Why Voters May Soon Be Angry Over Energy

August 24, 2016

As the campaign gets underway in earnest, an always intriguing exercise for those keeping score at home will be to hear how the candidates address pocketbook issues. These are the ones – not national security, the national debt, lousy cable TV offerings, etc. – that are upper most in the minds of voters.

For example, when voters are asked what concerns them most about “energy,” they say it’s “cost.” Not where energy comes from or what its carbon footprint is, but how much they have to pay for it.

When Morning Consult put that question among others to 2001 voters Aug. 4-5, “cost” topped the list of energy concerns, followed by dependence on foreign energy and the environmental impacts of energy. No surprise there.

What may surprise is that 87 percent of respondents said their energy costs were currently “too high” (41%) or “just about right” (46%). Put another way, the overwhelming number of Americans will be cross as bears if their utility bills rise.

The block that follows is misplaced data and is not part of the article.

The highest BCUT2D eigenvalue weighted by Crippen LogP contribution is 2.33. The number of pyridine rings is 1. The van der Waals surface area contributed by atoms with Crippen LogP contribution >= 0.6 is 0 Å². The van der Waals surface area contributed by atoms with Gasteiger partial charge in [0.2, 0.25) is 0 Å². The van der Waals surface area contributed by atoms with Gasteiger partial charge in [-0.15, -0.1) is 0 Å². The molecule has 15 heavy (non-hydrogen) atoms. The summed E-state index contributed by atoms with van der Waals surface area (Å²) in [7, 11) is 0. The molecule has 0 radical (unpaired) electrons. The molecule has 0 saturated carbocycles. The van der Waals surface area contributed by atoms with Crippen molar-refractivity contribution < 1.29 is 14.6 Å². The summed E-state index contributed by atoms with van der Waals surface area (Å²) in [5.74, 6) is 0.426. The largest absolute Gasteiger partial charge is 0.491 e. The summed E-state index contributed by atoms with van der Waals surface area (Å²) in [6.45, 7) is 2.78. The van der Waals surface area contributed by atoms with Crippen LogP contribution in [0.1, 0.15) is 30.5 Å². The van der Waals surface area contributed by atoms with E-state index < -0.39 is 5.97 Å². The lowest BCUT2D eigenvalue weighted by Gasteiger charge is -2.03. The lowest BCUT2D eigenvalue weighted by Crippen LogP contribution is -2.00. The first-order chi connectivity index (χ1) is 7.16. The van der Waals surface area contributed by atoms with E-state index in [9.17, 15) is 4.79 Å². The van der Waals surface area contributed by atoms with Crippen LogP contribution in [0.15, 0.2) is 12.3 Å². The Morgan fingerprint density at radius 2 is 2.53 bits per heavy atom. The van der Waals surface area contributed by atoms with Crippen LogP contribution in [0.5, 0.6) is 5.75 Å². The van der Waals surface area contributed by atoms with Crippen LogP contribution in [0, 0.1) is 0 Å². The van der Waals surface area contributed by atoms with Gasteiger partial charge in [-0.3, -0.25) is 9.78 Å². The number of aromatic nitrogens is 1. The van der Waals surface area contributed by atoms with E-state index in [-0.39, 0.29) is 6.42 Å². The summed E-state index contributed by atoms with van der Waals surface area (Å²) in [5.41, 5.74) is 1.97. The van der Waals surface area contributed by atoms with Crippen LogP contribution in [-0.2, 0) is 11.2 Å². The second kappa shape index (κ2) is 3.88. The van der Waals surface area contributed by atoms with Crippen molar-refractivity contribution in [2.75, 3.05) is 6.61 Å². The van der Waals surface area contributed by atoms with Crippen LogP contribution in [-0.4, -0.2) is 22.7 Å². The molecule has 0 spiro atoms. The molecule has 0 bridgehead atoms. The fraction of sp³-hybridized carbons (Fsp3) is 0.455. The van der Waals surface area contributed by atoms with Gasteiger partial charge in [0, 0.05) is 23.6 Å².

Unfortunately for them, their utility bills are heading up. Blame regulations that have shut down the most affordable sources of electricity and federal subsidies that favor the most expensive sources.  If the Clean Power Plan is implemented, for example, economists forecast a typical household’s electricity bill will be more than a third higher in 2020 than it was in 2012.

We doubt the typical household income will climb by a third in that time.

Maybe that explains why voters focus on costs and why the same poll found that two-thirds favor using all of our energy sources, from coal to wind.  Affordable and clean power is what they want.  With the CPP, that’s not what they’ll get.

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